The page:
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Sense of shock in Egypt as Islamist poised to win presidency

A female supporter of presidential candidate, Mohammed Morsi, carries a poster with his picture during celebrations claiming victory over rival candidate, Ahmed Shafiq, in Tahrir Square, Cairo, Egypt, Monday, June 18, 2012.

Nasser Nasser/AP

It won't be official until Thursday, but Egyptians appear to have elected a leader of the Muslim Brotherhood as their president. Really.

With more than 99 per cent of polling stations accounted for, Mohamed Morsi, leader of the Muslim Brotherhood's Freedom and Justice Party has garnered 51 per cent of the vote, while his opponent, Ahmed Shafiq, a retired Major General, former commander of the air force and Hosni Mubarak's last prime minister, captured 49 per cent of the ballots.

These numbers are unofficial because they are subject to appeals and the final tally, after appeals, is still to come.

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Gen. Shafiq's campaign, however, announced this morning that its candidate is in the lead and that the Muslim Brotherhood had "hijacked the election."

"The initial indications of the Ahmed Shafiq campaign prove beyond all doubt that he is ahead in the elections despite all the violations," a spokesman for the Shafiq campaign said in a statement.

The campaign indicated it would be appealing the numbers.

The idea that Egyptians, in their first truly free election, would be able to choose as president a leading member of the often outlawed religious-political group, has stunned most people here. Like many members of the Brotherhood, Mr. Morsi, a U.S.-educated engineer has been arrested often and served several months in jail mostly for protesting government practices.

Some can't quite believe the military will allow this to happen and suspect that some appeals could lead to the undoing of the apparent results. Others live in fear that the results will be confirmed and that the Islamist organization will be allowed to lead the country toward becoming an Islamic state.

Only a relatively small portion of the population, devoted supporters of the Brotherhood, are expressing joy at this point.

Despite the scorching midday heat, supporters of Mr. Morsi have begun to gather in Cairo's Tahrir Square, site of much of last year's popular uprising, where the Brotherhood leader is expected to appear later today.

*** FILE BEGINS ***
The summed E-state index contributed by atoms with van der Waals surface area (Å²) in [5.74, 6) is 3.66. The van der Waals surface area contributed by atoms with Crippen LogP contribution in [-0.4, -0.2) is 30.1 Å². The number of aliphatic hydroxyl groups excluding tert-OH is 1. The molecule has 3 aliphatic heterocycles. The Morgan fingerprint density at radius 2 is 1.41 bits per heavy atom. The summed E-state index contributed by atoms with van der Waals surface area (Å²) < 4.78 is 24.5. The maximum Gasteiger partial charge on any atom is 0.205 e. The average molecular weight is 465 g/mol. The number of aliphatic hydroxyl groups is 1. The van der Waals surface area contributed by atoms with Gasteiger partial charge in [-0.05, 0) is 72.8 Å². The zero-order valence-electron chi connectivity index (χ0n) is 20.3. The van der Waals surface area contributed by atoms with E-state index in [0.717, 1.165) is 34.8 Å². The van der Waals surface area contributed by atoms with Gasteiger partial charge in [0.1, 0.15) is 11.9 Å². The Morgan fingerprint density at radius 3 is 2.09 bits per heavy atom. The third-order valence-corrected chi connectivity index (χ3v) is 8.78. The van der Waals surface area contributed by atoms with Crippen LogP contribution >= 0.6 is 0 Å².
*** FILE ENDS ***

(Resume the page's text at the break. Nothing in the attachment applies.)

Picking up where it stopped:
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Earlier, a spokesman for the Supreme Council of the Armed Forces (SCAF), the group that assumed all executive powers last year after the ouster of Mr. Mubarak, told reporters the council would hand over executive authority to the newly elected president in a formal ceremony at the end of the month. (The announcement did not state which man has been officially elected.)

However, in a decree issued today, the SCAF have amended last year's constitutional decree by which they took power. The SCAF keeps to itself control over all matters related to the military, including any decision to go to war, as well as control of the national budget. Those items, the decree states, are being held back until a new constitution, accepted in a national referendum, determines where those powers should permanently reside.

Beyond that, the new president will have the full range of executive authority to appoint a prime minister and cabinet, to promulgate or object to laws, to represent the state in international dealings etc.

In addition to reserving these executive powers, the SCAF also decreed it is assuming legislative authority to pass all laws, since the recent election of the People's Assembly was ruled to have been unconstitutional. The Supreme Constitutional Court last week ruled that one third of the seats were improperly chosen.

The military council has announced it has dismissed the parliament and has also assumed from the parliament the authority for appointing a constitutional assembly that will draft a new constitution for the country.

SCAF, along with the president, will have veto powers of any of the constitution's provisions.

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The appropriation of legislative authority, more than the limits temporarily placed on the presidency, has riled the Muslim Brotherhood and its Freedom and Justice Party. It is they who have the most seats in the assembly and have the most to lose if this parliament is dismissed and a new one elected.

Some question why the whole parliament must be dismissed when the violations only took place in one category of voting (that of electing the one third who are locally chosen representatives). Others insist, the military has no right to dismiss any of the members who have been chosen by the people.

The speaker of the People's Assembly, Freedom and Justice member Saad al-Katatni, has called for all members to report to parliament Tuesday for the reopening of the current session. The April 6 youth movement that was a pivotal force in sparking last year's uprising has announced it will support the re-opening of the parliament.

As this opening would be in contradiction to the SCAF's decree, and as the assembly is surrounded by armed forces and armoured vehicles, there is likely to be a serious confrontation Tuesday between the two sides.

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About the Author
Global Affairs reporter

As Global Affairs Writer, Patrick Martin’s primary focus is on the turbulent Middle East, to which he travels regularly. He has twice been posted to the region – from 1991-95 and from 2008-12. More


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